β-N-Acetylglucosaminidase from Streptococcus pneumoniae
β-N-Acetylglucosaminidase (NAG) is a lysosomal enzyme that is expressed in various tissues, including kidney, liver and lungs. NAG can cleave N-acetyl-glucosamine, a monosaccharide derivative of glucose. Its concentration in urine is minimal due to its inability to cross the glomerular basal membrane. Increased concentration of NAG in urine indicates renal tubular cell breakdown. Acute Kidney Injury (AKI) is the sudden loss of kidney functions, causing electrolyte imbalance, and retention of urea and other nitrogenous products. NAG has become one of the most studied and used biomarkers for the detection and diagnosis of AKI.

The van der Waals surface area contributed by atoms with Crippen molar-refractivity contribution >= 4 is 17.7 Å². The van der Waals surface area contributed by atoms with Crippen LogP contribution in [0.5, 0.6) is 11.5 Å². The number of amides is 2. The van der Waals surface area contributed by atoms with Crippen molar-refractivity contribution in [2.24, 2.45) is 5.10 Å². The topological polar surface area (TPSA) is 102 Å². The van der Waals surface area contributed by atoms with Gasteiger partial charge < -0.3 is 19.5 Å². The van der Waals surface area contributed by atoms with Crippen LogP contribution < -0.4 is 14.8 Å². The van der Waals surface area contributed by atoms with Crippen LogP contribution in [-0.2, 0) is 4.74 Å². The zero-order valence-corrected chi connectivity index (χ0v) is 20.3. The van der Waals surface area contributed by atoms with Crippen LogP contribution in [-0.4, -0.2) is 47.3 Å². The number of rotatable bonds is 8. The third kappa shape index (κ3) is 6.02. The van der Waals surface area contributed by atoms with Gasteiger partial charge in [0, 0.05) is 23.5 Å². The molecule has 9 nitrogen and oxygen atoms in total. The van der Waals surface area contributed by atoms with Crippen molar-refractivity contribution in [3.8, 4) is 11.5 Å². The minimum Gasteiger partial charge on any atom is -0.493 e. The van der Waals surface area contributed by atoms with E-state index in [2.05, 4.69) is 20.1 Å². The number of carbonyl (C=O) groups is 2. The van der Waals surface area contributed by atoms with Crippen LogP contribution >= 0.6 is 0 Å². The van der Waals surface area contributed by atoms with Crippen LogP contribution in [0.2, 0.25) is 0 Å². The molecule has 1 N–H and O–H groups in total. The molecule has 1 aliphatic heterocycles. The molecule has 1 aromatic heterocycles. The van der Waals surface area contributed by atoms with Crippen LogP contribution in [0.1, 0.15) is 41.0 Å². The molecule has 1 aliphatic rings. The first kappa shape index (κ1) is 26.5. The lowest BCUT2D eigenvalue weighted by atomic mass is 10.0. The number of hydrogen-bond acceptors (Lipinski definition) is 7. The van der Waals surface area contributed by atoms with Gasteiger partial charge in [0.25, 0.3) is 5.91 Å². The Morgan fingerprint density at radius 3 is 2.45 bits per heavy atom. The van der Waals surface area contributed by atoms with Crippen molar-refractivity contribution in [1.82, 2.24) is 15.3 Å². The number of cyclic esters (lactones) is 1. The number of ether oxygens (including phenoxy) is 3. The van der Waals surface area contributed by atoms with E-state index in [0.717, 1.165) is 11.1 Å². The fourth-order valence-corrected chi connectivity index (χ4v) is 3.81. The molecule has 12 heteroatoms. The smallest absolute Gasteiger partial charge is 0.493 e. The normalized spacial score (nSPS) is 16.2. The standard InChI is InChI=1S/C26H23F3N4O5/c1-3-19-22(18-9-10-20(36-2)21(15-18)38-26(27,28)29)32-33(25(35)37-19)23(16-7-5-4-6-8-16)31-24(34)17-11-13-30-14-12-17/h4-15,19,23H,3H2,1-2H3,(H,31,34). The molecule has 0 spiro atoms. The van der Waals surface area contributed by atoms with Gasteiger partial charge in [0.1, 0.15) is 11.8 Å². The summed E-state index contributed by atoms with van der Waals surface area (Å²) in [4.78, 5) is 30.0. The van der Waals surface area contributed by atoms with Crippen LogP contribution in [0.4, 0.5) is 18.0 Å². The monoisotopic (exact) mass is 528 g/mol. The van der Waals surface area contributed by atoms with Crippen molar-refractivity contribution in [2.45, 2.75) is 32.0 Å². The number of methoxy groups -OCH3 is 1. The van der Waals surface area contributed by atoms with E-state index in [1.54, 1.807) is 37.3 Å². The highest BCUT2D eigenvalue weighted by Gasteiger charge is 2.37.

This enzyme, sometimes called β-N-acetylhexosaminidase, is reported to liberate terminal β-linked N-acetylglucosamine and N-acetylgalactosamine from a variety of substrates. One unit will hydrolyze 1.0 μmole of p-nitrophenyl N-acetyl-β-D-glucosaminide to p-nitrophenol and N-acetyl-D-glucosamine per min at the pH 5 at 37 °C.